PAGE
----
After those hard lessons, alarms were installed on the greenhouses. They make automated calls to a "chain of command," starting with Gladys, when there is an abrupt change of temperature. And they bought a generator. They are prepared now, but it was a difficult financial decision to make early on, when money was tight.
 
The business survived those losses. as well as the untimely passing of Gladys' husband, Fred, who died in 2002 of Lou Gehrig's disease.
 
There was no doubt that Gladys would carry on the business and that the family would help. Drummond Nursery is a small business with five employees, all family. In the spring, they hire some high school students, friends of the family, for seasonal help. Other than that, it's all family.
 
Son Fred and a nephew run Drummond Landscaping, and daughters Julie and Mary head Drummond Florist, although they regret losing their holidays due to the seasonal nature of the business. Gladys runs the nursery with Fred's help in repotting, propagation and pup removal in the haworthia and aloe house. She is grateful for that, since she is kept busy supplying garden centers, including Missouri Botanical Garden's gift shop, with run-of-the-mill succulent plants.

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She is always looking for plants that are a little out of the ordinary, that people will want to have in their collections. She is also always on the lookout for new vendors to add to her stable of four or five wholesalers, from whom she buys regularly.
 
Every March, Gladys travels with her daughter and granddaughter to Tucson, Arizona, on a buying trip. Son Fred drives a 14-foot trailer first to California, where most of her wholesalers are located, to pick up what she ordered. He then continues on to Tucson to bring back what she buys there.
 
Gladys no longer makes the trip to California, perhaps due to her age, but in large part because she doesn't like to be away from the nursery for long, especially in winter. She is, however, somewhat reassured with the alarm system in place and a brother and brother-in-law who can fix furnaces.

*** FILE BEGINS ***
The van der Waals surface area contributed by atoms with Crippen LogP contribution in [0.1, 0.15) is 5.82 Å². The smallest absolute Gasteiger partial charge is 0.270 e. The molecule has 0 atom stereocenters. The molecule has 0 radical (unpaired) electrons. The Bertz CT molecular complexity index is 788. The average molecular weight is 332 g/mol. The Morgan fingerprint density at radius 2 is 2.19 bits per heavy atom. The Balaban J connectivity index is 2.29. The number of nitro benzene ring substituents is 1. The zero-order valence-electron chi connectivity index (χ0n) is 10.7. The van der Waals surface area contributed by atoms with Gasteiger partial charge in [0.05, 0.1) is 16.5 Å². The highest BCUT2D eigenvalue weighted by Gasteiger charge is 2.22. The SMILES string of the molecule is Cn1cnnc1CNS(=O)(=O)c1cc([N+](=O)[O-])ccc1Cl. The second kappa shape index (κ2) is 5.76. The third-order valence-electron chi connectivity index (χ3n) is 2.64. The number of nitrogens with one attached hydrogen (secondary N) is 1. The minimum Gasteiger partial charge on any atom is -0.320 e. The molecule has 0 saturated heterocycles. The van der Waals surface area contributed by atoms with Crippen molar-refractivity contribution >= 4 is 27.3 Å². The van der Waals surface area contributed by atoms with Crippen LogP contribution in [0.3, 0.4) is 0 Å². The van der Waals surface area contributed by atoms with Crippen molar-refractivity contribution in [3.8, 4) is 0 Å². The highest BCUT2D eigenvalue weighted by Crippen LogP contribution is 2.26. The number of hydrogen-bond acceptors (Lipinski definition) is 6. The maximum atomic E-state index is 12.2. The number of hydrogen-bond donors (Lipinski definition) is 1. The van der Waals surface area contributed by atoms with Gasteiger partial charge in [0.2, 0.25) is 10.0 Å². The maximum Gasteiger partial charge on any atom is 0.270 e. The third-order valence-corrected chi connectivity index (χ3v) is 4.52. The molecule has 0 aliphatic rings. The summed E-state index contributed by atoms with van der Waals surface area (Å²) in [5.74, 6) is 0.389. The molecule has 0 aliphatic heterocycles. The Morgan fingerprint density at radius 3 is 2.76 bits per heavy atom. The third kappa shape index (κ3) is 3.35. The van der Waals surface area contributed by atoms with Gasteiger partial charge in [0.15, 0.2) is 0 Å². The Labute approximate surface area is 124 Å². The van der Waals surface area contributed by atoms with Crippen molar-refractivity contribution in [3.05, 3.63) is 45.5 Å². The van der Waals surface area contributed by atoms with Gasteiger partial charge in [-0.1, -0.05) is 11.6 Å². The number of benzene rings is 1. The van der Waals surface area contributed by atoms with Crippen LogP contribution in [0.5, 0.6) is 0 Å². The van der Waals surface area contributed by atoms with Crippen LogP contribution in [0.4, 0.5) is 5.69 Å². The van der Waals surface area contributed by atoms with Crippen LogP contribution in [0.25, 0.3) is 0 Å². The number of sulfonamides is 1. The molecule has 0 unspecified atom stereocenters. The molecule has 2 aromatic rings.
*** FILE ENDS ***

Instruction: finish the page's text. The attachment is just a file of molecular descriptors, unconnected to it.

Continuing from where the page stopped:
Now in her early 80s, Gladys works as many hours a day as she wants. In spring, summer and fall, her typical day begins at 5 a.m. She goes to the greenhouses as soon as it is daylight and works until about 9 a.m. Then she gets ready for customers. But she can't spend all day in the office, which is down the hill from the greenhouses, so when she needs more time with the plants, she posts a sign with her cell phone number on the office door so that customers can call if they need assistance. This happens a lot in summer and around mum season in fall.
 
In the greenhouse, Gladys waters the plants, daily when it is hot. She doesn't trust anyone else with this crucial task. She knows her plants and how much water they need at each life stage and at each time of year. She waters by hand to be sure nothing gets missed and pays especially close attention to the plants in winter.
 
After the watering is done, there is potting and cleaning up to do, then there is a break for lunch. In the evening, she returns to the greenhouse and works until dark. If you make the drive to Drummond Nursery, you will surely find her there.
 
POTTING TIPS FROM GLADYS
1. When working with plants, wrap your index and middle fingers and thumb with masking tape to prevent getting pricked by thorns.
2. Use crushed paper to handle plants with thorns.
3. For larger plants, have one person handle the plant and another person handle the pot.
4. If you do get pricked, remove the thorns that bother you; the others work their way out.
 
Mike Hellman on the Drumond family:
"The Drummond family has been very supportive of our group as long as I've been a member. I heard similar stories going back many years before that.
 
Gladys and her late husband, Fred, took trips for many years collecting rocks and plants. It was always fun to make it to their place soon after their return.
 
The family's support of Gladys and her passion (this was once just a hobby for her) is evident in so many ways. Julie brings her to the Christmas party, and a small army shows up when they host us at the annual picnic. The world would be a much better place if more families were like this."